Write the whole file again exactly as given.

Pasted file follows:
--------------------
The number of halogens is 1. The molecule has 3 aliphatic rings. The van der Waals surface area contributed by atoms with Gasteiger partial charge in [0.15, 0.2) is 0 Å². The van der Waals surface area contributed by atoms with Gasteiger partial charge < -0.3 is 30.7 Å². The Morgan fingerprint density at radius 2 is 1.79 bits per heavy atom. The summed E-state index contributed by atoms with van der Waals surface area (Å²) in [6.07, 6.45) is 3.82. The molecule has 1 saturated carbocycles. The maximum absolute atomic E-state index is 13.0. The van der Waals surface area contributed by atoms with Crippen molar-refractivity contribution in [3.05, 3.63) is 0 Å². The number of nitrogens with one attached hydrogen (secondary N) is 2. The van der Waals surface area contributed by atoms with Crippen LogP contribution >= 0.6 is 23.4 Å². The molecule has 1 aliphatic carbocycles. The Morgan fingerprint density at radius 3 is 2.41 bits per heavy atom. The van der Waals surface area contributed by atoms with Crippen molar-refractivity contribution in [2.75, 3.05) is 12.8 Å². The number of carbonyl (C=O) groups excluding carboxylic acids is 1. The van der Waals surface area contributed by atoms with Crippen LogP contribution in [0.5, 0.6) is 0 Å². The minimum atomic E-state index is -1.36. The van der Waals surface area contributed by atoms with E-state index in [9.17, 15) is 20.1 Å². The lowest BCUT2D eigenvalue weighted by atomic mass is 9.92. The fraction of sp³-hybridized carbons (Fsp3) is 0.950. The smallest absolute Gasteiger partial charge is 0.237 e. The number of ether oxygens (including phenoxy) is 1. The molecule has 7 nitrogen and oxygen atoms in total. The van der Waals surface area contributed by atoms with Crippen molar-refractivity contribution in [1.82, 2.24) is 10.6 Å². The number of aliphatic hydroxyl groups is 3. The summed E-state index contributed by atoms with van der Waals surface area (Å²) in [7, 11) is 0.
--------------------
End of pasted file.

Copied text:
The number of halogens is 1. The molecule has 3 aliphatic rings. The van der Waals surface area contributed by atoms with Gasteiger partial charge in [0.15, 0.2) is 0 Å². The van der Waals surface area contributed by atoms with Gasteiger partial charge < -0.3 is 30.7 Å². The Morgan fingerprint density at radius 2 is 1.79 bits per heavy atom. The summed E-state index contributed by atoms with van der Waals surface area (Å²) in [6.07, 6.45) is 3.82. The molecule has 1 saturated carbocycles. The maximum absolute atomic E-state index is 13.0. The van der Waals surface area contributed by atoms with Crippen molar-refractivity contribution in [3.05, 3.63) is 0 Å². The number of nitrogens with one attached hydrogen (secondary N) is 2. The van der Waals surface area contributed by atoms with Crippen LogP contribution >= 0.6 is 23.4 Å². The molecule has 1 aliphatic carbocycles. The Morgan fingerprint density at radius 3 is 2.41 bits per heavy atom. The van der Waals surface area contributed by atoms with Crippen molar-refractivity contribution in [2.75, 3.05) is 12.8 Å². The number of carbonyl (C=O) groups excluding carboxylic acids is 1. The van der Waals surface area contributed by atoms with Crippen LogP contribution in [0.5, 0.6) is 0 Å². The minimum atomic E-state index is -1.36. The van der Waals surface area contributed by atoms with E-state index in [9.17, 15) is 20.1 Å². The lowest BCUT2D eigenvalue weighted by atomic mass is 9.92. The fraction of sp³-hybridized carbons (Fsp3) is 0.950. The smallest absolute Gasteiger partial charge is 0.237 e. The number of ether oxygens (including phenoxy) is 1. The molecule has 7 nitrogen and oxygen atoms in total. The van der Waals surface area contributed by atoms with Crippen molar-refractivity contribution in [1.82, 2.24) is 10.6 Å². The number of aliphatic hydroxyl groups is 3. The summed E-state index contributed by atoms with van der Waals surface area (Å²) in [7, 11) is 0.